Monday, April 7, 2008

“The Pottery Barn Rule” is An Exit Strategy

"The Pottery Barn Rule" is An Exit Strategy

In the last couple of weeks, lots of politicians and newscasters have
been offering minor variations on what they call the "Pottery Barn
Rule"—it's an idea that's caught on—or a script someone has handed
them. Christopher Shays, Connecticut's 4th district Representative,
has it too. On Sunday in his Westport town meeting, Rep. Shays said
"You break it, you own the place." On Saturday in Wilton he said that
we should not be paying to reconstruct the Iraqi economy; the Iraqis
should be doing that themselves.

The Pottery Barn Rule I know goes, "You break it, you own it." Very
simple. But all the people who are talking about it now mean something
different. They are using it as a justification for staying in Iraq.
Their rule goes, "You break Iraq, you own the place."

Let's apply the two rules. By my interpretation, you drop a pot, you
apologize, you pay the owner, and you leave—with or without the shards
of the pot you bought.

By their interpretation, you drop the pot, you own the Pottery Barn,
you bring in a bunch of guys with machine guns, tell the owner where
to sit, shoot around his feet, tell him he doesn't know how to run his
store, and tell him you're staying until he learns, and spray the
store with .50 caliber rounds. When some of his employees protest the
owner's just sitting there, you nail them. You tell them you had to
because they have issues with each other. You tell them they don't
know how valuable their pots are, that they might have not only 10% of
the world's pots right there under their roof, but 20%--and the
world's in desperate need of pots. You tell them you are guaranteeing
pots for the world, so you might have to stay for 50 years, but you
might be satisfied with less if they run their store right.

Curious interpretation.

Let's apply the REAL Pottery Barn Rule: pay for what we have broken,
apologize, and LEAVE.

If you drop a pot in the Pottery Barn, do you tell the owner how much
the pot was worth? Or does the owner tell you? What if you disagree
with him? You go to court, right?

So let's assume there's going to be some agreement. After all, the US
military SAYS we don't count Iraqi bodies, so we can hardly turn
around and say we have the right figure for the number of people we've
killed, directly and intentionally or negligently. We certainly don't
know how many people we have left maimed and diseased, let alone how
many are suffering from the pollution by uranium dust. Though the
UNHCR says more than 4 million Iraqis are homeless, we don't have a
good estimate of the condition of each home they've had to abandon,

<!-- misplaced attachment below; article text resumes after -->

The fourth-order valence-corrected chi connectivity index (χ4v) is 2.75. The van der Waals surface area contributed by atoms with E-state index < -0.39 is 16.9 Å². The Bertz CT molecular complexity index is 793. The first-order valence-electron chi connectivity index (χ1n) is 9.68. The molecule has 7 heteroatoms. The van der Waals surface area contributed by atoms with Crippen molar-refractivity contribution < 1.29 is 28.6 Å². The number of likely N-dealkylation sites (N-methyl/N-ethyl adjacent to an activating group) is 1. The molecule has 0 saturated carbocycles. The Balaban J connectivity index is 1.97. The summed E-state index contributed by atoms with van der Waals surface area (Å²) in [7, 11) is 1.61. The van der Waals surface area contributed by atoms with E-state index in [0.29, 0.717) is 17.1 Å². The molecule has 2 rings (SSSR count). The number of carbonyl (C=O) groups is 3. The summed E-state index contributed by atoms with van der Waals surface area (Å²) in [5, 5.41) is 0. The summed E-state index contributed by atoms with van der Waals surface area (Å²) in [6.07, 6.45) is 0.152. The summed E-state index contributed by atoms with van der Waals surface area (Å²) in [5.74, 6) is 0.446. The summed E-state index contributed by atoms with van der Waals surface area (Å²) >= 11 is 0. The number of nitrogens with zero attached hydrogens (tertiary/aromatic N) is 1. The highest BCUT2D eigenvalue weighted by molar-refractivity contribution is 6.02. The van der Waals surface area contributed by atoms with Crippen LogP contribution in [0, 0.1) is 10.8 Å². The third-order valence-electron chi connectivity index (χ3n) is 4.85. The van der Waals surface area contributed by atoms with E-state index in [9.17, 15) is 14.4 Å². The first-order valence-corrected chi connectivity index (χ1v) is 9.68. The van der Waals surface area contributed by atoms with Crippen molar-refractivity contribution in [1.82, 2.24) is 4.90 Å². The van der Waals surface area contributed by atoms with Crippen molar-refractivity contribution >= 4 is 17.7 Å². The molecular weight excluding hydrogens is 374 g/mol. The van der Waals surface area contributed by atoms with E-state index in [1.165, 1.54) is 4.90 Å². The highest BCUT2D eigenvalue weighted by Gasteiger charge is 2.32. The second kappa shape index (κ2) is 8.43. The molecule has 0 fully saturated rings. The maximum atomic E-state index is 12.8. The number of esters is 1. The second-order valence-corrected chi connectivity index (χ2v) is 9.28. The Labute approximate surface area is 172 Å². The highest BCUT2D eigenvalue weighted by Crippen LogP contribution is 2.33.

let alone of the condition of all the infrastructure, factories, and
public buildings we've destroyed. Estimates of damage to the Iraqi
economy run to 30 years' worth of their economic activity. So we
should expect the bill to be pretty large.

is estimated at 87.9 billion in purchasing power parity dollars. The
entire bill for all the economic damage we've done would be 2.6
trillion in PPP dollars—400 billion less than the 3 trillion Nobel
laureate Joseph Stiglitz says we're paying for our criminal occupation
of Iraq. The exchange rate for the Iraqi dinar has always favored us,
so the real figure would have to be lower.

So let's go to court. We should go to the International Criminal Court
to determine guilt and to the International Court of Justice to
determine reparations.

We'd better show some good faith efforts to ameliorate the damage
we've caused. So let's start by paying all the refugees who have left
their homes to rebuild their homes. Let's pay the government to
rebuild the infrastructure.

We don't need to stay in Iraq to do this. We can leave NOW. Lots of
other countries will be glad to work in Iraq so long as we, the
international criminals, are not running the show. The UN can
distribute the money to get Iraqis back on their feet while the ICC
and ICJ do their work.

Think of the benefits. It will be the first war in which the winners
have submitted to international law, admitted their guilt, and made
amends. If we do this, we can look forward to a sort of peace that has
never before existed on earth, peace based on justice, not mere force.
We will regain our self-respect, and even, perhaps, the respect of the

And we'll have learned our lesson. Next time we'll be more careful in
choosing our president. We'll choose congressional representatives who
will take their oaths of office seriously—and so will impeach criminal
presidents to defend the Constitution. We'll have earned our

Richard Duffee